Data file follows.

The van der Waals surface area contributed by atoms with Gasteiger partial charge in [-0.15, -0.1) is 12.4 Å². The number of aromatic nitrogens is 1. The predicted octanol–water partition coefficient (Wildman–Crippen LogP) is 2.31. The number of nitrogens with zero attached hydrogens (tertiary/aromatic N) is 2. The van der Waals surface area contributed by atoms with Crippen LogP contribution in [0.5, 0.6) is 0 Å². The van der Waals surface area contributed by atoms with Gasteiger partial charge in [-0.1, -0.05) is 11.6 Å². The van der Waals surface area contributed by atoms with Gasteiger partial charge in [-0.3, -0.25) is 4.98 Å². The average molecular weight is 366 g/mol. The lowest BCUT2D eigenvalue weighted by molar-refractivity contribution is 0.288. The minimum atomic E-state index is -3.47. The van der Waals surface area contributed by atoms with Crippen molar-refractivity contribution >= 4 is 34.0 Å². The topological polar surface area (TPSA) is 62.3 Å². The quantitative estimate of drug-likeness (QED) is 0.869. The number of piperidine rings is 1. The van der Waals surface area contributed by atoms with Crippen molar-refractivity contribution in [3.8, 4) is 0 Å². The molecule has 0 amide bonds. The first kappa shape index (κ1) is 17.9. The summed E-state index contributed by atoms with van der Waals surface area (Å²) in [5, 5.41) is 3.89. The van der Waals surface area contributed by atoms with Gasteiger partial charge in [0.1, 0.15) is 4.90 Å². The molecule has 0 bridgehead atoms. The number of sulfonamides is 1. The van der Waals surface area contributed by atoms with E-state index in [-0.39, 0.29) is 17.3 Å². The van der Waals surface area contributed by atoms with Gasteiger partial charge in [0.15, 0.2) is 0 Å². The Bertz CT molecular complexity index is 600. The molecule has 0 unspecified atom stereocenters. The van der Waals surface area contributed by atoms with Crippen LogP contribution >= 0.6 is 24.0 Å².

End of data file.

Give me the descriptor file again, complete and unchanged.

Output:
The van der Waals surface area contributed by atoms with Gasteiger partial charge in [-0.15, -0.1) is 12.4 Å². The number of aromatic nitrogens is 1. The predicted octanol–water partition coefficient (Wildman–Crippen LogP) is 2.31. The number of nitrogens with zero attached hydrogens (tertiary/aromatic N) is 2. The van der Waals surface area contributed by atoms with Crippen LogP contribution in [0.5, 0.6) is 0 Å². The van der Waals surface area contributed by atoms with Gasteiger partial charge in [-0.1, -0.05) is 11.6 Å². The van der Waals surface area contributed by atoms with Gasteiger partial charge in [-0.3, -0.25) is 4.98 Å². The average molecular weight is 366 g/mol. The lowest BCUT2D eigenvalue weighted by molar-refractivity contribution is 0.288. The minimum atomic E-state index is -3.47. The van der Waals surface area contributed by atoms with Crippen molar-refractivity contribution >= 4 is 34.0 Å². The topological polar surface area (TPSA) is 62.3 Å². The quantitative estimate of drug-likeness (QED) is 0.869. The number of piperidine rings is 1. The van der Waals surface area contributed by atoms with Crippen molar-refractivity contribution in [3.8, 4) is 0 Å². The molecule has 0 amide bonds. The first kappa shape index (κ1) is 17.9. The summed E-state index contributed by atoms with van der Waals surface area (Å²) in [5, 5.41) is 3.89. The van der Waals surface area contributed by atoms with Gasteiger partial charge in [0.1, 0.15) is 4.90 Å². The molecule has 0 bridgehead atoms. The number of sulfonamides is 1. The van der Waals surface area contributed by atoms with E-state index in [-0.39, 0.29) is 17.3 Å². The van der Waals surface area contributed by atoms with Gasteiger partial charge in [0.15, 0.2) is 0 Å². The Bertz CT molecular complexity index is 600. The molecule has 0 unspecified atom stereocenters. The van der Waals surface area contributed by atoms with Crippen LogP contribution >= 0.6 is 24.0 Å².